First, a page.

August 8, 2012
CCA weighs in on federal accountability efforts
The Canadian Construction Association (CCA) is engaged in ongoing dialogue with Public Works and Government Services Canada (PWGSC) as the department implements plans to strengthen accountability in procurement and real property transactions.
“The government is quite open to continuing discussions with us,” said association president Michael Atkinson.
“What’s important from CCA’s perspective is that everybody understands how this works and that we work out any remaining concerns that we have.”
Public Works announced recently that it was taking further action to strengthen accountability and crack down on firms convicted of certain criminal charges that seek to do business with the department.
It is extending the list of offences that render companies and individual ineligible to bid on contracts to include: money laundering; participation in activities of criminal organizations; income and excise tax evasion; bribing a foreign public official; and drug trafficking.
Existing offences include bid-rigging or other anti-competitive activity.
In addition, both new and existing offences will apply to property transactions, such as leasing agreements, letting of space, and acquisition and disposal of Crown-owned properties.
These measures will also allow the department to terminate future contracts and leases with companies or individuals that are convicted before the end of their contract or lease.
“It’s quite frankly difficult to argue with the intent,” said Atkinson, whose association was apprised of the department’s plans at its annual Meech Lake meeting with federal contracting agencies in April.
“When you look at the list of criminal offences, you couldn’t imagine that a government organization would want to contract with an entity that had been convicted of any of these offences.”
From the CCA’s perspective, Atkinson said it is important to note that the new measures also apply to directors of companies.
He said the CCA’s initial concern when it first learned of the department’s plans was to make sure no additional administrative burdens were placed on law-abiding contractors.”
He said the proposed measures “would not appear to give any ammunition to such concerns provided any attestation or declaration required by the bidder during the bidding stage as to not having been convicted of any of the listed criminal offences is part of the tender form itself and not a separate document that might get misplaced and not filed with the tender leading to likely disqualification.”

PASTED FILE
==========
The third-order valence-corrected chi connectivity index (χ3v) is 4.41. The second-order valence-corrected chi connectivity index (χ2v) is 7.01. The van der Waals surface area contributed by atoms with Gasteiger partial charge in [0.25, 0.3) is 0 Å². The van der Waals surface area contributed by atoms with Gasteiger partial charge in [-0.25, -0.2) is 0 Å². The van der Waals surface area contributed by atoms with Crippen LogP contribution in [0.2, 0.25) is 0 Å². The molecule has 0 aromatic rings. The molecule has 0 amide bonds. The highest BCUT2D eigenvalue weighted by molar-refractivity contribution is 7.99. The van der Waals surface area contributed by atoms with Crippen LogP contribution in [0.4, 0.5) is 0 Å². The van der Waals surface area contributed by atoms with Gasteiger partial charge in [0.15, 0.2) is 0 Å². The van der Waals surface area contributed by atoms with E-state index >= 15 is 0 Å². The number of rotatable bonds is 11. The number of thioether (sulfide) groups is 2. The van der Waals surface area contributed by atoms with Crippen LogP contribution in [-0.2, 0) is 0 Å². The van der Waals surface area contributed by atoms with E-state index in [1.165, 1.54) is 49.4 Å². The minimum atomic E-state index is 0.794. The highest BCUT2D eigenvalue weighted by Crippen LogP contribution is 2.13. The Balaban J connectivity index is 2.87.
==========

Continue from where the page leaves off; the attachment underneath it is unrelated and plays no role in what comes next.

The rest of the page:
The association also didn’t want to see prime contractors put in a position of being required to enforce measures down the construction chain.
Atkinson said the CCA has been reassured that the new measures will apply only to prime contractors and not subcontractors.
Nevertheless, there are some outstanding concerns that need to be addressed.
Atkinson said these include the fact that the measures apply only to firms convicted of offences within Canada.
Firms convicted of offences outside the country would still be eligible to bid on PWGSC contracts.
Public Works is looking into this, he said.
On another front, CCA has expressed concern regarding PWGSC’s discretionary right to terminate a contract where a conviction occurs during the life of a contract insofar as it may impact existing subcontractors and their rights and the effect on any surety performance and/or payment bonds in place.
From a contractual perspective, certain PWGSC contract provisions will have to be altered, to take into account the new measures.
Atkinson said the CCA is also anxious to learn whether the measures will apply to contracts awarded by Defence Construction Canada (DCC).
“My guess is that they will, given that DCC reports to the minister of public works,” he said.
John Gamble, president of the Association of Consulting Engineering Companies-Canada, said that while his organization had not been consulted about the measures, he thinks they would support the intent in principle.
However, he is in the midst of a speaking tour in Australia and New Zealand, and said that he needs to study the details more closely when he arrives back in Ottawa to ensure there are no unintended consequences.
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